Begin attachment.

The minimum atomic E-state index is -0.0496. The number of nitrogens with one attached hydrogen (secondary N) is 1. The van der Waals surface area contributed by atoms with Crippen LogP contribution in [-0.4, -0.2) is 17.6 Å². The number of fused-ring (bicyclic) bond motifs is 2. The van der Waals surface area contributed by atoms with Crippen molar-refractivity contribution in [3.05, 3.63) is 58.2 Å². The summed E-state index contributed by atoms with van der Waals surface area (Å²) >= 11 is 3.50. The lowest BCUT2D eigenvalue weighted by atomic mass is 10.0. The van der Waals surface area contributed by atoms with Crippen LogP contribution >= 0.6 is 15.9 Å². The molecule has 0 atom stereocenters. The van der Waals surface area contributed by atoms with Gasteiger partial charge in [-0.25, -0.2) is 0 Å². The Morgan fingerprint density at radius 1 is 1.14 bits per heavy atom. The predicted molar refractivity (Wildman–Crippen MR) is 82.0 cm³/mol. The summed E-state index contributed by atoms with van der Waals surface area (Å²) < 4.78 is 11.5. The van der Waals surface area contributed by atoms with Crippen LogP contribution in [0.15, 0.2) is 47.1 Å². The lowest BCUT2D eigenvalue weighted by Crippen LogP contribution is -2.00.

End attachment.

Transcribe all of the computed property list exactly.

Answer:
The minimum atomic E-state index is -0.0496. The number of nitrogens with one attached hydrogen (secondary N) is 1. The van der Waals surface area contributed by atoms with Crippen LogP contribution in [-0.4, -0.2) is 17.6 Å². The number of fused-ring (bicyclic) bond motifs is 2. The van der Waals surface area contributed by atoms with Crippen molar-refractivity contribution in [3.05, 3.63) is 58.2 Å². The summed E-state index contributed by atoms with van der Waals surface area (Å²) >= 11 is 3.50. The lowest BCUT2D eigenvalue weighted by atomic mass is 10.0. The van der Waals surface area contributed by atoms with Crippen LogP contribution >= 0.6 is 15.9 Å². The molecule has 0 atom stereocenters. The van der Waals surface area contributed by atoms with Gasteiger partial charge in [-0.25, -0.2) is 0 Å². The Morgan fingerprint density at radius 1 is 1.14 bits per heavy atom. The predicted molar refractivity (Wildman–Crippen MR) is 82.0 cm³/mol. The summed E-state index contributed by atoms with van der Waals surface area (Å²) < 4.78 is 11.5. The van der Waals surface area contributed by atoms with Crippen LogP contribution in [0.15, 0.2) is 47.1 Å². The lowest BCUT2D eigenvalue weighted by Crippen LogP contribution is -2.00.